Last weekend, a motley crew of Shakespearean actors gathered together as part of the Yellow Stockings Players’ annual Night of Scenes. A familiar space for most of us, Upper Tarble was transformed into the backdrop for diverse scenes from Henry V, Richard III, Julius Caesar and The Tempest.
Directed by Jamie Burke ‘15, the first monologue, performed by Preston Cooper ‘15, was a scene from the prologue of Henry V that called for us to overlook the limitations of a bare stage, to “piece out our imperfections with your thoughts.” From this perfect beginning based in a play about the valiant Henry V, we jumped to watching a scheming Richard III (Samuel Mori ‘17) flirt with a repulsed Lady Anne (Alessandra Occhiolini ‘17), providing us with a great contrast that highlighted the variety of the scenes offered. Traditionally played as a hunchback, director Preston Cooper’s Richard III walked upright, reminding us that the king’s deformity, his propensity for evil, was one of the soul, not necessarily just a physical one. As Mori walked around stage during the last part of the scene, gleefully informing the audience of his plans, I was struck by how well Upper Tarble worked as a set. Devoid of the boundaries and elevation of a generic stage, it allowed actors to get up close and personal with the audience, making us more invested in characters like Richard III who broke the fourth wall. The space’s steps also provided depth to dialogue, with multiple characters interacting from different heights.
Short bursts of recorded, suspenseful violin music gave the audience a break before we were treated to one of the most famous of Shakespearean monologues: “Friends, Romans, Countrymen” from Julius Caesar. In an interesting directorial decision, Burke’s Mark Antony discarded his traditionally sarcastic tone in favour of a more bitter, angry one, with Rebeka Gomez Wick’s voice powerfully resonating in the space. For me, this provided a new, original perspective on a pretty well-known piece of rhetoric.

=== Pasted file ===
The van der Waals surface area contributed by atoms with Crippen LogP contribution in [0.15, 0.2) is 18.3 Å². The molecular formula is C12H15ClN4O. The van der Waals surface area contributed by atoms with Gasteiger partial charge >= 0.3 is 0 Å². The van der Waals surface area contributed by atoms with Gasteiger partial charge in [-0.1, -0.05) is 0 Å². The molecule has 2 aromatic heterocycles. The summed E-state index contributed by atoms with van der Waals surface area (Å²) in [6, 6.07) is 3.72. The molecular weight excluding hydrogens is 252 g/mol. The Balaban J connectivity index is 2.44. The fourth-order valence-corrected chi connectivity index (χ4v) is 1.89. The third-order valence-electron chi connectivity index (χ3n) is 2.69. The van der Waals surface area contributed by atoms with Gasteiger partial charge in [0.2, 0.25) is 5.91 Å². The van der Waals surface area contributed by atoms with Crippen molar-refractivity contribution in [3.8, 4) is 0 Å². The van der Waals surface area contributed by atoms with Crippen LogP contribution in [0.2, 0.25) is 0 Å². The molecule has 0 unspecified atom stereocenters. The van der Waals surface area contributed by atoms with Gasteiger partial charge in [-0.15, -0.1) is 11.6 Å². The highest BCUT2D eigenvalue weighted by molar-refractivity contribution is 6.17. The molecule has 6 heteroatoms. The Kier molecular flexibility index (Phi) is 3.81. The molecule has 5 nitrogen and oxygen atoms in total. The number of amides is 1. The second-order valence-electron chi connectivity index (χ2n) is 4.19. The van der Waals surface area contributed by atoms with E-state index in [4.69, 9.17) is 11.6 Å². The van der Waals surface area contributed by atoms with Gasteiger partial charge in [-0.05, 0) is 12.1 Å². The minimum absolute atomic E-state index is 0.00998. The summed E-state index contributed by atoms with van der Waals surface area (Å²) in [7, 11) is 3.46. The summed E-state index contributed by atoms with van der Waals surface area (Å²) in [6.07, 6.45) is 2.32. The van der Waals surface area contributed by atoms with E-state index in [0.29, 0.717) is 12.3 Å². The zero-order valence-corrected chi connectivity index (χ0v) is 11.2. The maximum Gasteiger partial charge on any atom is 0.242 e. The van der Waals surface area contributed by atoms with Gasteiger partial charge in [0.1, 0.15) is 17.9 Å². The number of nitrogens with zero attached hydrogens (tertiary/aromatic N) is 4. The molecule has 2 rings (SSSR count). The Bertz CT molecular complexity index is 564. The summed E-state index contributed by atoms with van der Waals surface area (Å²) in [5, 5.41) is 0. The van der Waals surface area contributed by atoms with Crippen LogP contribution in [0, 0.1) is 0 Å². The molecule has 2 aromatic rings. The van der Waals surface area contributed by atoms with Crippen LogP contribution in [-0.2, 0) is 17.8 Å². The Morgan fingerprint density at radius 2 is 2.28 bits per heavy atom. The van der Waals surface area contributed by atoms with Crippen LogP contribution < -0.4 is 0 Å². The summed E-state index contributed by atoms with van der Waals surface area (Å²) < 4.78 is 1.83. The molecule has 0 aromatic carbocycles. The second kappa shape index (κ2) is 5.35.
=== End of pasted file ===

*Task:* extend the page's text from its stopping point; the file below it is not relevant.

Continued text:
Scenes centered on kings and leadership dominated the first half of the Night of Scenes, but a scene from The Tempest worked well to interrupt this trend and provide light comic relief. While scenes from Richard III, Julius Ceasar and Henry V focused in on dialogue, with little physical action, director Michelle Johnson ‘16 filled her scenes with gestures and actions. The boisterous and often intoxicated butler of The Tempest, Stephano (Aaron Wagener ‘17) stumbled across stage, singing and dancing with Caliban (Stephanie Wang ‘17) and Trinculo (Mame Bonsu ‘14), who all had excellent physical chemistry which intensified the humor.
Some commonalities threaded together all the scenes despite the different directors, including minimal utilization of props as well as black and white costumes, which allowed the production to flow well and highlighted the coherency of Shakespeare’s body of work. It also made me focus more on dialogue and plot movements, especially for scenes from Richard III, where character relationships were the focal point of the action.
Two more scenes from Henry V, “St. Crispin’s Day” and “Once More Unto the Breach” served as inspirational and stirring speeches, the first from Burke himself, and the second from Wang. These interrupted intense scenes from Richard III, which culminated in the scene in which Richard informs us of Lady Anne’s murder and announces his intentions to head into battle, with Mori making a powerful transition to anger and outrage. We ended, not with this ominous tone, but with another appropriate scene from the Tempest starring everyone in the cast, a speech that ended wistfully: “We are such stuff as dreams are made on, and our little life is rounded with a sleep.”